GMA Checklist Offers Seven Steps to Food Safety Compliance

Ensuring the safety of our products – and maintaining the confidence of consumers – is the single most important goal of the food industry; here are the steps to do it.

“Ensuring the safety of our products – and maintaining the confidence of consumers – is the single most important goal of our industry,” said Dr. Leon Bruner, Chief Science Officer for the Grocery Manufacturers Association (GMA), in a March 29, 2011 public meeting held by the U.S. FDA shortly after the Food Safety Modernization Act (FSMA) was signed into law. Five months later, the Washington, D.C.-based association submitted a document under the Federal Register’s FSMA request for comment provision for FSMA. The document is titled: GMA Food Safety Plan Checklist. (See download link at left.) To quote a passage in the introduction:

“This checklist is provided as an aid to companies that are developing a new Food Safety Plan or revising their existing plan to be compliant with the requirements in FSMA and the regulations and guidance developed from that law. This document is not a comprehensive document on ‘how to’ develop a Food Safety Plan nor a summary of legal requirements, but rather is a tool to assist in the many activities associated with plan development.”

The checklist is arranged in table form and organized under seven items or activity areas:

1. Preliminary Tasks: Inventory and assess current operations against FSMA requirements,

2. Hazard Analysis and Preventive Controls: Identify and evaluate potential hazards that are reasonably likely to occur and identify appropriate preventive controls,

3. Monitoring: Establish monitoring practices for each preventive control,

4. Corrective Actions: Establish procedures for corrective actions to be taken when preventive controls are not properly implemented or are found to be ineffective,

5. Verification and Validation: Establish procedures to verify that the preventive controls are effective and that the Food Safety Plan is working correctly,

6. Records: Establish effective recordkeeping procedures that document the Food Safety Plan, and

7. Training: Establish effective training programs for management and line-workers. If your company is required to have a food safety plan, the checklist is worth downloading for at least three reasons:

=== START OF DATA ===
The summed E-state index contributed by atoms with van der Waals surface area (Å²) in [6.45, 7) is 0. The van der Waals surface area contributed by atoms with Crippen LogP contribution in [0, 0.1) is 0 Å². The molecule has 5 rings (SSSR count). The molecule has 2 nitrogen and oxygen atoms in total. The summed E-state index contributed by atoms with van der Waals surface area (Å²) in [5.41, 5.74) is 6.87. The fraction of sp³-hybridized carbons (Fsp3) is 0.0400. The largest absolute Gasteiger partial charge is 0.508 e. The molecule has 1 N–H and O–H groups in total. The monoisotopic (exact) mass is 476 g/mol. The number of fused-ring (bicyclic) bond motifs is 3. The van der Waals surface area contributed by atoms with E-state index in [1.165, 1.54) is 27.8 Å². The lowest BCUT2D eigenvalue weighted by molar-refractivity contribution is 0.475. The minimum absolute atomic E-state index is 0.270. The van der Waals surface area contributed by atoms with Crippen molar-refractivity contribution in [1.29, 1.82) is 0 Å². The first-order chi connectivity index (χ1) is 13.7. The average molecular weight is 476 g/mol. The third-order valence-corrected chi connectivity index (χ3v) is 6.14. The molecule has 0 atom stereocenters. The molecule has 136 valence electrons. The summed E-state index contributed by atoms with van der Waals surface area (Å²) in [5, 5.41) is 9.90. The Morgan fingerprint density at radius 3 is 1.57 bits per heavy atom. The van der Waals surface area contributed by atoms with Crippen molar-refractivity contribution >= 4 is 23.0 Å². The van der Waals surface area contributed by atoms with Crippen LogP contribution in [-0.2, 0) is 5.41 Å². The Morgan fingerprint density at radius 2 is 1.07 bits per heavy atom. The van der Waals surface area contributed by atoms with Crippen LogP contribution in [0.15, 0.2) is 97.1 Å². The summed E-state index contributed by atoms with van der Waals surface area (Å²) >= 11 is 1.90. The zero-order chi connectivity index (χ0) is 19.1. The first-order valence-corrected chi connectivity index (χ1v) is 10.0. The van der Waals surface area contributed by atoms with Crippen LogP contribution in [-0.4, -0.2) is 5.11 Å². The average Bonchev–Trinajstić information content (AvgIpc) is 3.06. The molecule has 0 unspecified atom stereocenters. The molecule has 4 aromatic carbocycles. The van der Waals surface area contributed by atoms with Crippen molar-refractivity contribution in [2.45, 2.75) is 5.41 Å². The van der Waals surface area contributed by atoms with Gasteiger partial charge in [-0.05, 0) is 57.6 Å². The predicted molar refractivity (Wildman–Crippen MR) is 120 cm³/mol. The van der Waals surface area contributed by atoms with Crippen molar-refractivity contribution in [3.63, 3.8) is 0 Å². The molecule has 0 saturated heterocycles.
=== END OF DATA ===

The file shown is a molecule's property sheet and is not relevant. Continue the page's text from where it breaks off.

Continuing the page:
• First, the document is based on best practices already in place by leading food/CPG companies.
• Second, FSMA is based on the same best practices, making it very probable that if you follow it, your plant will likely be well on the road with FSMA compliance.
• Thirdly, if you don’t take a proactive role in following best practices such as those outlined in the checklist – and wait for FDA to publish a guidance document – your company may not only lag behind more sophisticated competitors; your company will be at risk of operating with substandard food safety precautions.

Additional, related resources can be found on the association’s website. Two FSMA-specific resources, in particular, can be found in the Food & Product Safety area of the site:

FDA Food Safety Modernization Act Section-By-Section Analysis, and
Effective Dates and FDA Requirements in the FDA Food Safety Modernization Act

Both of these are free PDF downloads, and both are authored by Hogan Lovells (whose Elizabeth Fawell contributed to this Playbook).

Additional GMA resources:

A Technical Guidance and Tools section of GMA’s website offers a wealth of technical
guidance on industry practices and regulatory compliance. Several links are provided and offered as free downloads. For example, a 34-page Food Supply Chain Handbook is offered in English as well as Spanish, French, Chinese and Russian. Other links include guidance on equipment design, salmonella control and facility design.

• A fully automated, online HACCP training course touted for reducing the cost of trainers, travel and related expenses through remote, 24/7 learning. GMA reports that this training courseware is “helping organizations of all sizes train employees at multiple locations, when needed, with fully centralized recordkeeping.


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